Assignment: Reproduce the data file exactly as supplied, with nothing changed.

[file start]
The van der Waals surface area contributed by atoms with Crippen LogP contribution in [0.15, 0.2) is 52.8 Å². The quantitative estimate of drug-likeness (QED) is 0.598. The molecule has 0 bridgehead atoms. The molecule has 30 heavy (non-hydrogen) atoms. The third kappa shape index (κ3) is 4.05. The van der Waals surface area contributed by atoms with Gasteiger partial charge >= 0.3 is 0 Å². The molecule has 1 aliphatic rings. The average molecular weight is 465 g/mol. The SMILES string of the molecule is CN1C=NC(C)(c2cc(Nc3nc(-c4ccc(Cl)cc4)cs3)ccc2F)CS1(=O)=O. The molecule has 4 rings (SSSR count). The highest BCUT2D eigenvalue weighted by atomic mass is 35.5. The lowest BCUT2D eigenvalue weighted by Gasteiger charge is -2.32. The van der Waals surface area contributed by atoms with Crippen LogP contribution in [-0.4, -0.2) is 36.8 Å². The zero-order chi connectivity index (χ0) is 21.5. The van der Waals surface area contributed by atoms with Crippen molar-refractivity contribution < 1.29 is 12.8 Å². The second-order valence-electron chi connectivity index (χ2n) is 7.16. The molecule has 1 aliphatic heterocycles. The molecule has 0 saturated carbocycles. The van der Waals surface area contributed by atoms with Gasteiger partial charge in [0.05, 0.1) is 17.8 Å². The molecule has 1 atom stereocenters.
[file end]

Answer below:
The van der Waals surface area contributed by atoms with Crippen LogP contribution in [0.15, 0.2) is 52.8 Å². The quantitative estimate of drug-likeness (QED) is 0.598. The molecule has 0 bridgehead atoms. The molecule has 30 heavy (non-hydrogen) atoms. The third kappa shape index (κ3) is 4.05. The van der Waals surface area contributed by atoms with Gasteiger partial charge >= 0.3 is 0 Å². The molecule has 1 aliphatic rings. The average molecular weight is 465 g/mol. The SMILES string of the molecule is CN1C=NC(C)(c2cc(Nc3nc(-c4ccc(Cl)cc4)cs3)ccc2F)CS1(=O)=O. The molecule has 4 rings (SSSR count). The highest BCUT2D eigenvalue weighted by atomic mass is 35.5. The lowest BCUT2D eigenvalue weighted by Gasteiger charge is -2.32. The van der Waals surface area contributed by atoms with Crippen LogP contribution in [-0.4, -0.2) is 36.8 Å². The zero-order chi connectivity index (χ0) is 21.5. The van der Waals surface area contributed by atoms with Crippen molar-refractivity contribution < 1.29 is 12.8 Å². The second-order valence-electron chi connectivity index (χ2n) is 7.16. The molecule has 1 aliphatic heterocycles. The molecule has 0 saturated carbocycles. The van der Waals surface area contributed by atoms with Gasteiger partial charge in [0.05, 0.1) is 17.8 Å². The molecule has 1 atom stereocenters.